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MKT in the Heights


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I've been fascinated with the late MKT ever since I discovered an old ROW across from Memorial City Mall, but one thing that continues to confound me is MKT in the Heights: after it crosses Heights Blvd., it parallels 7th Street and cuts straight across 7th and Cortland, making two nasty railroad crossings at two ends of the intersection. While blurry aerial photos and the "property lines" on Google Maps confirm this (by the way, the house on the southwest side was built later) I just can't see this working out in 1990s Houston. (link)

1. Does anyone remember the strange/dangerous railroad crossings at Cortland and 7th? What were they like?

2. When exactly was the MKT abandoned/stripped?

3. Does anyone have any photos?

I mean, the whole thing looks just so surreal to me. I mean, just looking at Arlington Road, it's an extremely suburban-type area, and a railroad barreling through there just less than 15 years ago is...odd.

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I've been fascinated with the late MKT ever since I discovered an old ROW across from Memorial City Mall, but one thing that continues to confound me is MKT in the Heights: after it crosses Heights Blvd., it parallels 7th Street and cuts straight across 7th and Cortland, making two nasty railroad crossings at two ends of the intersection. While blurry aerial photos and the "property lines" on Google Maps confirm this (by the way, the house on the southwest side was built later) I just can't see this working out in 1990s Houston. (link)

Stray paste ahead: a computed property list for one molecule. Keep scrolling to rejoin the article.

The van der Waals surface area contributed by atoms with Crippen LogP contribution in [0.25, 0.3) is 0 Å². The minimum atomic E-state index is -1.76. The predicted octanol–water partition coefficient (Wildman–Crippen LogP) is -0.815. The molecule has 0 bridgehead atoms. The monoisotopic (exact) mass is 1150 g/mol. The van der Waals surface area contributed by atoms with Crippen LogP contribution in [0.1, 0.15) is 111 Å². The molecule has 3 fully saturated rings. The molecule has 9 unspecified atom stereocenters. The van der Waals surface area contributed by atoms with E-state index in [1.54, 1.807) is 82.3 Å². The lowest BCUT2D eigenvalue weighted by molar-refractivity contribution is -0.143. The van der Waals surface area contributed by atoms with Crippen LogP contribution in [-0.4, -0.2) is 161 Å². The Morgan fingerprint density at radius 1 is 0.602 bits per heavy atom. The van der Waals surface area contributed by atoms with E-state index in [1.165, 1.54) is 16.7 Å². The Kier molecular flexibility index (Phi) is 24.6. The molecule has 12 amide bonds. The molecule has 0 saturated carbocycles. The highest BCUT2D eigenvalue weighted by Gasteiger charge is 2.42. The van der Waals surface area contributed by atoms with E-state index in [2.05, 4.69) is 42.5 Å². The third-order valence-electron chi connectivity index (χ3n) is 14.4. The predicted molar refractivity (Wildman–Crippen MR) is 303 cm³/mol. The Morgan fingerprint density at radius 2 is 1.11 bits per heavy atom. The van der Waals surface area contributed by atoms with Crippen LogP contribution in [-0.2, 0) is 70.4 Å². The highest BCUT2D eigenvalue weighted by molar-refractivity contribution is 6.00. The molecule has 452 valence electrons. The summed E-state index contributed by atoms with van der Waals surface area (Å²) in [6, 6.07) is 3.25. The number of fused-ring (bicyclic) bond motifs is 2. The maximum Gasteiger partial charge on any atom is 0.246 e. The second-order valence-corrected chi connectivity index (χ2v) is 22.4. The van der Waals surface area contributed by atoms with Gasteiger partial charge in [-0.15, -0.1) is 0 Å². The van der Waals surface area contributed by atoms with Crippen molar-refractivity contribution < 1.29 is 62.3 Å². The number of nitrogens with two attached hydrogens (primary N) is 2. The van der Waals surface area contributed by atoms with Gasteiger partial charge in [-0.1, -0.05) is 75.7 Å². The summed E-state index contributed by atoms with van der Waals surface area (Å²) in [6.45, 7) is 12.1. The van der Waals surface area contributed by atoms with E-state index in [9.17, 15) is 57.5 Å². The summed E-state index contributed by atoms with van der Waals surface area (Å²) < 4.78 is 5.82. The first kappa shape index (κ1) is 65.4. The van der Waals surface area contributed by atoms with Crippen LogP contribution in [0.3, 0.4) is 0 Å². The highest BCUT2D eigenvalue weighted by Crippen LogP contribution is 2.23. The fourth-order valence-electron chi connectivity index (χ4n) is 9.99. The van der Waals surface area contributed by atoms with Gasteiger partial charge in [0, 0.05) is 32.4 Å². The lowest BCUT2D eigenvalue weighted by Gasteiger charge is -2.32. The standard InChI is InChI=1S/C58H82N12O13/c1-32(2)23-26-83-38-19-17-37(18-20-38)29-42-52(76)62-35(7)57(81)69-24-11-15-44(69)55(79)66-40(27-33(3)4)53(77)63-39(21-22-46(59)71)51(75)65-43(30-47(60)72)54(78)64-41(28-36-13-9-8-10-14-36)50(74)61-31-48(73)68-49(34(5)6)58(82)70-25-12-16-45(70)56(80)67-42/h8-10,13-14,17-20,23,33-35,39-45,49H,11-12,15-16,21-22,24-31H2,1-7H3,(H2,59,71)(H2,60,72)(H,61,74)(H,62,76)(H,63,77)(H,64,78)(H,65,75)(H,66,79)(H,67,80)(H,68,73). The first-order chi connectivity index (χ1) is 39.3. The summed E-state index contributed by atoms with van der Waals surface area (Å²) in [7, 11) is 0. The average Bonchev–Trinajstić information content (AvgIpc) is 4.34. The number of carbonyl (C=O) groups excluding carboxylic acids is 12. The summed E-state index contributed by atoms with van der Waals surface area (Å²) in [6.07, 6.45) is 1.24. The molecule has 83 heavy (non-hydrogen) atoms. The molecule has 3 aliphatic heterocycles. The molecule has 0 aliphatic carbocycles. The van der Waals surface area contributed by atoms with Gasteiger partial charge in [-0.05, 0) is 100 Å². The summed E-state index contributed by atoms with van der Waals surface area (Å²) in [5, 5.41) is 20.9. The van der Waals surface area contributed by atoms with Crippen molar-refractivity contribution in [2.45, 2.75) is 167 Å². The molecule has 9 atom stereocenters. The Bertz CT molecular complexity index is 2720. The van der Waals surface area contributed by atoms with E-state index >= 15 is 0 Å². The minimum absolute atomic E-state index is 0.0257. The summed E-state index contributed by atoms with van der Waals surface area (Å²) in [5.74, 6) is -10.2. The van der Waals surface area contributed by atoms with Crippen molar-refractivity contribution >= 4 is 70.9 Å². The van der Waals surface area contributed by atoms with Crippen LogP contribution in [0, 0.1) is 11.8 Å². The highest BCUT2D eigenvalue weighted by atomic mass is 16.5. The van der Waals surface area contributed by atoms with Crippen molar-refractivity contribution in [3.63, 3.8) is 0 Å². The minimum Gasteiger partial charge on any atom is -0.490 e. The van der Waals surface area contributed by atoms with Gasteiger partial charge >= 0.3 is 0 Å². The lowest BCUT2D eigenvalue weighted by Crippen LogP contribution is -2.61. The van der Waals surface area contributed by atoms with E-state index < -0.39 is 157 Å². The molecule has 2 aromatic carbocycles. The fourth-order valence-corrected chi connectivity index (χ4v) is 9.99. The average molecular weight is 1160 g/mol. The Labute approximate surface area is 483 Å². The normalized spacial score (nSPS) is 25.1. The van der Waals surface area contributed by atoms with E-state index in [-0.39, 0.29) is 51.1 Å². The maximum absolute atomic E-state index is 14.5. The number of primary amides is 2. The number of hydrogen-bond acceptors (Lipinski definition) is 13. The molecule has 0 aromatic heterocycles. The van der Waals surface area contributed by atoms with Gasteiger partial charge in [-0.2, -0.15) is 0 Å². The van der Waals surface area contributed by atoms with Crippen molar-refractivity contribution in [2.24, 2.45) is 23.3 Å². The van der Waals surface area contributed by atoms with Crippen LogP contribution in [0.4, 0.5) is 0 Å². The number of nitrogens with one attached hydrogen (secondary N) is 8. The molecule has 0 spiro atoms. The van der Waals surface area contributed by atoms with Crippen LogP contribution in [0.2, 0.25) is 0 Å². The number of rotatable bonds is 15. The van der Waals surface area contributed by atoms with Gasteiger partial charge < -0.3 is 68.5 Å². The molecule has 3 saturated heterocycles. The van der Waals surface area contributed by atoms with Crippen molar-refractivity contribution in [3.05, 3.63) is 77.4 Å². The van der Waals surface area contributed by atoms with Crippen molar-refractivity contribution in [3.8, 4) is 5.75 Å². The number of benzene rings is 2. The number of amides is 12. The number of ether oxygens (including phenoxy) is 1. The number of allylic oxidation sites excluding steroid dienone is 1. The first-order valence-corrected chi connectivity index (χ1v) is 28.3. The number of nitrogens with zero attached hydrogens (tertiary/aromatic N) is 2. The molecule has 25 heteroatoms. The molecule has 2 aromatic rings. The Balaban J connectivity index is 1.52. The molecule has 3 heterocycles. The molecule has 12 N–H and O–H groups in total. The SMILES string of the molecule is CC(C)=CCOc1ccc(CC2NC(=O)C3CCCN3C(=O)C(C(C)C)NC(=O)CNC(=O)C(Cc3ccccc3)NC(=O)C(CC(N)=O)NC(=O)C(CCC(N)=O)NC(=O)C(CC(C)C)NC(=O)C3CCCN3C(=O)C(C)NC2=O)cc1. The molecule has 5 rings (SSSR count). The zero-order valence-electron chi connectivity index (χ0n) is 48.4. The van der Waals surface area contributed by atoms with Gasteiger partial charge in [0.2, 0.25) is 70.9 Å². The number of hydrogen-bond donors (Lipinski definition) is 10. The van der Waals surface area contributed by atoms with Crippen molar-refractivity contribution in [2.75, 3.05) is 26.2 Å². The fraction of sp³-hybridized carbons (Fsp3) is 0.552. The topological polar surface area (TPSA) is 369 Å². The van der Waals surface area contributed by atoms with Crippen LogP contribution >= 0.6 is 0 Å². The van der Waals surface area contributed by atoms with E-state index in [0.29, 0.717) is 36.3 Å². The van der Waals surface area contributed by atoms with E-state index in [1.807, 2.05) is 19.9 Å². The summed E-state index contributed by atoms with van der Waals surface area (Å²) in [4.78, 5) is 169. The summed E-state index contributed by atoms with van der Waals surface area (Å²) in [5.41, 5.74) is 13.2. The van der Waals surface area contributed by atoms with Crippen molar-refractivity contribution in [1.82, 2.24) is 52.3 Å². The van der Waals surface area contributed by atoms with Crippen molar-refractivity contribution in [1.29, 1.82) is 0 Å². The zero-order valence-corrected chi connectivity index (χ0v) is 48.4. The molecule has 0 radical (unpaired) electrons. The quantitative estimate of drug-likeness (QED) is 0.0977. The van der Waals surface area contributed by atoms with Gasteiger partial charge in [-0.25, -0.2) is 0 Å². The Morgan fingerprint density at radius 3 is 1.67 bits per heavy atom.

1. Does anyone remember the strange/dangerous railroad crossings at Cortland and 7th? What were they like?

2. When exactly was the MKT abandoned/stripped?

3. Does anyone have any photos?

I mean, the whole thing looks just so surreal to me. I mean, just looking at Arlington Road, it's an extremely suburban-type area, and a railroad barreling through there just less than 15 years ago is...odd.

Iron Tiger, The Missouri-Kansas-Texas railroad had its Houston yard (the Eureka Yard) smack dab in the middle of the Heights (it could be easily seen from the Dhepard Drive/Durham Street overpasses) and was, in its time, a major economic source for that area. "Miss Katy", as many railfans refer to it, was pretty typical of railroads in Houston that often had its lines run right down the middle of streets in several neighborhoods (Texas and New Orleans aka Southern Pacific did the same thing in fifth ward) with several extremely dangerous crossings.

Miss Katy was a railroad that had, quite literally, became a pale shadow barely keeping out of bankruptcy in her later years...the rolling stock and rails showed this. She was partially owned by the Missouri Pacific (MoPac) in her final years. When MoPac was merged with the Union Pacific in 1988, Miss Katy ceased to be, her flag fell, and was gone with scarcly a word and very quickly. Her rolling stock was repainted or sent to the cutters torch.